Microsoft Reverses Course Will Patch Windows XP for IE Security Flaw

“You can count on us.” That’s how a new blog post from Microsoft concludes after discussing security updates to Internet Explorer in the wake of news of a major security vulnerability that affected all versions of the Microsoft browser from IE 6 to IE 11. That security flaw was made public last weekend and was so serious that it prompted the U.S. Department of Homeland Security to issue a warning that users should probably pick another browser until the vulnerability was patched.

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The news also came just a short time after Microsoft had finally pulled the plug on continuing support for Windows XP, which includes security patches. That support ended on April 8, 2014. Given that short juxtaposition of time and the enormity of the security vulnerability, questions were immediately raised as to whether or not Microsoft would backtrack and issue a patch for versions of Internet Explorer still running on Windows XP. Windows XP users cannot update Internet Explorer beyond version 8.

The answer to those questions is yes. Microsoft is issuing patches for all vulnerable versions today according to a post from Adrienne Hall, General Manager, Trustworthy Computing on the Official Microsoft Blog.

The security of our products is something we take incredibly seriously, so the news coverage of the last few days about a vulnerability in Internet Explorer (IE) has been tough for our customers and for us.  We take a huge amount of pride that, among widely used browsers, IE is the safest in the world due to its secure development and ability to protect customers, even in the face of cybercriminals who want to break it.

This means that when we saw the first reports about this vulnerability we said fix it, fix it fast, and fix it for all our customers.  So we did.  The update that does this goes live today at 10 a.m. PDT.

Customers who have automatic updates turned on should see the update automatically or you can manually download the update by using “Check for updates.” The update is now live and does require a restart.

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Regarding those using Windows XP, Hall states:

Even though Windows XP is no longer supported by Microsoft and is past the time we normally provide security updates, we’ve decided to provide an update for all versions of Windows XP (including embedded), today.  We made this exception based on the proximity to the end of support for Windows XP.

In plain language, this particular remote code execution vulnerability could let hackers gain full user permissions over your computer and allow a hacker to install programs, view and delete data, and much more by visiting a website. We’ve heard of similar zero-day flaws before, but the danger of this new one is magnified by the number of IE versions that are vulnerable.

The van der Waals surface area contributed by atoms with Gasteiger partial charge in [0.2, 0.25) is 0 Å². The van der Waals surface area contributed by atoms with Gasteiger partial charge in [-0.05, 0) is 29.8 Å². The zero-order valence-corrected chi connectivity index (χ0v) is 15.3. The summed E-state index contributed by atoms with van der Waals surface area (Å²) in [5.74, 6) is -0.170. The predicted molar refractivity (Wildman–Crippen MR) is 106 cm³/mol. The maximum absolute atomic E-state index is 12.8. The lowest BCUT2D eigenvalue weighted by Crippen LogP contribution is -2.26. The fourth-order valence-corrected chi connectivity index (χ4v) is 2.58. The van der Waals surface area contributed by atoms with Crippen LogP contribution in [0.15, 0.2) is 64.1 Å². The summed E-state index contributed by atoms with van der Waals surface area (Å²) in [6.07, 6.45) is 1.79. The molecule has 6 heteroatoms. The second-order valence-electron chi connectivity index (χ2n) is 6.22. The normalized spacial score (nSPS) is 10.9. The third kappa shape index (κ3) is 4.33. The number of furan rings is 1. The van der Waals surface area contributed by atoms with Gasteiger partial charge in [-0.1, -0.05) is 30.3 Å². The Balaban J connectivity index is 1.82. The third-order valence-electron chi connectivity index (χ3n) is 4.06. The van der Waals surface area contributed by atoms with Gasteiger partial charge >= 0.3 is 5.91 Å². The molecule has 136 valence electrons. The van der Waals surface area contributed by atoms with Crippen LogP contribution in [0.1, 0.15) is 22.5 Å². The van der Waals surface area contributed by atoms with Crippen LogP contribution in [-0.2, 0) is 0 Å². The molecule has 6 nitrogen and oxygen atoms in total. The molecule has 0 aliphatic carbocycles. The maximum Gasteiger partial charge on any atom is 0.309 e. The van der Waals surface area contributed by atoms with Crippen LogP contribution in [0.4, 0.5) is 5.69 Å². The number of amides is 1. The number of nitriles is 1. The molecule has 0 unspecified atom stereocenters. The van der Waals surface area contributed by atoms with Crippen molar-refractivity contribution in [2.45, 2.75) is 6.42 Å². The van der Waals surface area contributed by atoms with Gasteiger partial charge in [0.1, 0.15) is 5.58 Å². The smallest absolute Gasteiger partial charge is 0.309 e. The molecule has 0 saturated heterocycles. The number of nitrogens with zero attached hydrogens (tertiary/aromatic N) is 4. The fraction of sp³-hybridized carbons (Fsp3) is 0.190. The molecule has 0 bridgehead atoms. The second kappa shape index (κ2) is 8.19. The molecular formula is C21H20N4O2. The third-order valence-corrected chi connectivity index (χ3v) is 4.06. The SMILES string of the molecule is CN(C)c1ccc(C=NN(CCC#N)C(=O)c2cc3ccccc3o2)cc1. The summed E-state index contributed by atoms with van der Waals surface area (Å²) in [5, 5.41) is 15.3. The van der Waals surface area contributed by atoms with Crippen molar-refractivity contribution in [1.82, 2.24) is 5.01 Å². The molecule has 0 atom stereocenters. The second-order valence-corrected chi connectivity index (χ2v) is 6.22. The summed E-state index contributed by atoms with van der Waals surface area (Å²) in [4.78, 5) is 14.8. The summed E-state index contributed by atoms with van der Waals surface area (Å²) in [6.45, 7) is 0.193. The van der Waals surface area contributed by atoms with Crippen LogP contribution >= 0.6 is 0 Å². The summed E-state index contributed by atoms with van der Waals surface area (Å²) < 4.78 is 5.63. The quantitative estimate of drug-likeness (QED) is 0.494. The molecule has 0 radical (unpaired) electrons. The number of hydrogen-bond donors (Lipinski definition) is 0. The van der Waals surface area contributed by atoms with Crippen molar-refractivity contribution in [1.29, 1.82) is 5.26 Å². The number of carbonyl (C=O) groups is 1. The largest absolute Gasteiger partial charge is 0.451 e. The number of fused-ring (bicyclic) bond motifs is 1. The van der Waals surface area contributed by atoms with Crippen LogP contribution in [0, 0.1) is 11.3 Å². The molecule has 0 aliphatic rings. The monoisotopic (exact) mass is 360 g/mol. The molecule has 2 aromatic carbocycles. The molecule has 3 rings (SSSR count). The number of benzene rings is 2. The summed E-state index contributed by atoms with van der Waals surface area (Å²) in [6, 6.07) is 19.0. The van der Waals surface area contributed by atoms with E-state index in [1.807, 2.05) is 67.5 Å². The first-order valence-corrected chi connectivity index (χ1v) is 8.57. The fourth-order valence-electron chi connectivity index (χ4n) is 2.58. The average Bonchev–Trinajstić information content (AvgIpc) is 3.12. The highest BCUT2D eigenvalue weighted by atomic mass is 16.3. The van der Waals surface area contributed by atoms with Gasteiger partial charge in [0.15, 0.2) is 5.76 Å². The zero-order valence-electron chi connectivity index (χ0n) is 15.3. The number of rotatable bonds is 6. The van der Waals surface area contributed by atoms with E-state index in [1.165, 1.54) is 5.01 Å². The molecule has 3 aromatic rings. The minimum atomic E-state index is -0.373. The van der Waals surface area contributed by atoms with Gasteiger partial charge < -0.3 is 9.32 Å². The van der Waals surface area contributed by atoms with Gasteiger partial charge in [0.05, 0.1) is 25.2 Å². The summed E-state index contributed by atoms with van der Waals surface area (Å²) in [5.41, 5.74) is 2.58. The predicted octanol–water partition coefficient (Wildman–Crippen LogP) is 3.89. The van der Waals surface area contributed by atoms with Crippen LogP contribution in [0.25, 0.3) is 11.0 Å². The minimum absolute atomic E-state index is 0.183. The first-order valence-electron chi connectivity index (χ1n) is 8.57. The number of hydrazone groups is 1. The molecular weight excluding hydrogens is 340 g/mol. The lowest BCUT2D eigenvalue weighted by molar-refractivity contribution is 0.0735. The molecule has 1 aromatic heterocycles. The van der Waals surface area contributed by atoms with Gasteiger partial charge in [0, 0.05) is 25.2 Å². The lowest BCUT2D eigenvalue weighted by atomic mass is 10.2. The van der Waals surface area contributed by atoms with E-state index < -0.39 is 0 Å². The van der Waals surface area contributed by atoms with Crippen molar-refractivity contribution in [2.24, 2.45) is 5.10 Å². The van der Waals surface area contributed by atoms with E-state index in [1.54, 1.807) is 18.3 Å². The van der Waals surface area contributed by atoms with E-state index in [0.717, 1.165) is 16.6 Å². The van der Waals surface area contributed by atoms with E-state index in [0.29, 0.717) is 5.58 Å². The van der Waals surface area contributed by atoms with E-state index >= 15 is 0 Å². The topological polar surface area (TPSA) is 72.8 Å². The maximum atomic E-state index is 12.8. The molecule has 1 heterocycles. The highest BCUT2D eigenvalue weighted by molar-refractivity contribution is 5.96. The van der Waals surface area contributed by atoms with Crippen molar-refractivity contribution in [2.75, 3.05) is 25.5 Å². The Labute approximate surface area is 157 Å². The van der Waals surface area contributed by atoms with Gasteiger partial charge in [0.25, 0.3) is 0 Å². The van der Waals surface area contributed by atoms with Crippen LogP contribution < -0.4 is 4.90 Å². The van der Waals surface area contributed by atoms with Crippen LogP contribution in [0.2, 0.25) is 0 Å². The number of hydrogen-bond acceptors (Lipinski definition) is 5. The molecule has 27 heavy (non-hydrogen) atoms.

Kudos to Microsoft for pushing out a patch quickly. And, I’m sure many users still running Windows XP will be grateful that Microsoft decided to reverse course and include support for the patch on their machines.

But the issue does raise an interesting conundrum for Microsoft and XP users going forward, and gives double meaning to the “You can count on us” concluding statement of Ms. Hall’s post.

Don’t get me wrong, given the severity of the security flaw I think it was a good move for Microsoft to reverse its position and issue a patch for the flaw for XP users. But that good move will probably lead to problems down the road.

What will XP users be thinking when the next severe security flaw comes along? Will they be able to “count on” Microsoft to backtrack once again? Will this move delay some from moving away from XP to later Microsoft operating systems? Keep in mind that there was quite a body of thought that feared we would see a rash of exploits targeted at XP users once Microsoft ceased XP support on April 8. That doomsday scenario has not occurred yet and may never occur, but there are obviously still quite a few vulnerable machines out there. Estimates say as many as 400 million PCs and devices.

There are a myriad of reasons why companies and individuals still run XP. Most of those reasons stem from budget concerns. For example, the cost of replacing proprietary business software that runs on XP but not on later versions of Windows.

Prior to Microsoft’s decision to patch XP for this latest security vulnerability there were those who took a hard line view that Microsoft shouldn’t issue a patch for XP machines. After all the operating system is 12 years old.

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There is obviously some wisdom in that thinking, and indeed Ms. Hall states quite clearly that even tough this XP update is out now, users do need to seriously think about moving off Windows XP to a later version of the operating system. Curiously, her blog post points only to Windows 7 and not both Windows 7 and Windows 8.

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Will Microsoft ever be able to make a clean break from Windows XP? Probably. But at some point that is going to require the guts to stick to such a hard line if Microsoft truly wants users to take them seriously when it says “you can count on us.”

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